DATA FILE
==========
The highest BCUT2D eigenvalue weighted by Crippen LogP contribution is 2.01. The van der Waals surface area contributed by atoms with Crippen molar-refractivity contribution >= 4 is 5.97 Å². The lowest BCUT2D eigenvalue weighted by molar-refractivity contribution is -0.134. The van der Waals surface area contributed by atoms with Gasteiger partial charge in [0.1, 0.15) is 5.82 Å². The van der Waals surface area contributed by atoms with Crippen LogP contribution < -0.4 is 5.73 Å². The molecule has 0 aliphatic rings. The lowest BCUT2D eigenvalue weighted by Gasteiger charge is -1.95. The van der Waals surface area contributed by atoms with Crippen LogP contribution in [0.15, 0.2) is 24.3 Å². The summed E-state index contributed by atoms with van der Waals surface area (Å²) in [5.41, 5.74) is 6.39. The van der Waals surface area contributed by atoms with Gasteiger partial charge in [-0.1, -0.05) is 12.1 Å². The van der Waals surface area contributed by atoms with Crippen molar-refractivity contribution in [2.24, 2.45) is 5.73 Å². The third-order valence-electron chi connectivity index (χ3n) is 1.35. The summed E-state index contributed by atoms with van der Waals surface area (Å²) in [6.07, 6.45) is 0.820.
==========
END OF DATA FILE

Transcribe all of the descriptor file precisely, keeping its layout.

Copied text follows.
The highest BCUT2D eigenvalue weighted by Crippen LogP contribution is 2.01. The van der Waals surface area contributed by atoms with Crippen molar-refractivity contribution >= 4 is 5.97 Å². The lowest BCUT2D eigenvalue weighted by molar-refractivity contribution is -0.134. The van der Waals surface area contributed by atoms with Gasteiger partial charge in [0.1, 0.15) is 5.82 Å². The van der Waals surface area contributed by atoms with Crippen LogP contribution < -0.4 is 5.73 Å². The molecule has 0 aliphatic rings. The lowest BCUT2D eigenvalue weighted by Gasteiger charge is -1.95. The van der Waals surface area contributed by atoms with Crippen LogP contribution in [0.15, 0.2) is 24.3 Å². The summed E-state index contributed by atoms with van der Waals surface area (Å²) in [5.41, 5.74) is 6.39. The van der Waals surface area contributed by atoms with Gasteiger partial charge in [-0.1, -0.05) is 12.1 Å². The van der Waals surface area contributed by atoms with Crippen molar-refractivity contribution in [2.24, 2.45) is 5.73 Å². The third-order valence-electron chi connectivity index (χ3n) is 1.35. The summed E-state index contributed by atoms with van der Waals surface area (Å²) in [6.07, 6.45) is 0.820.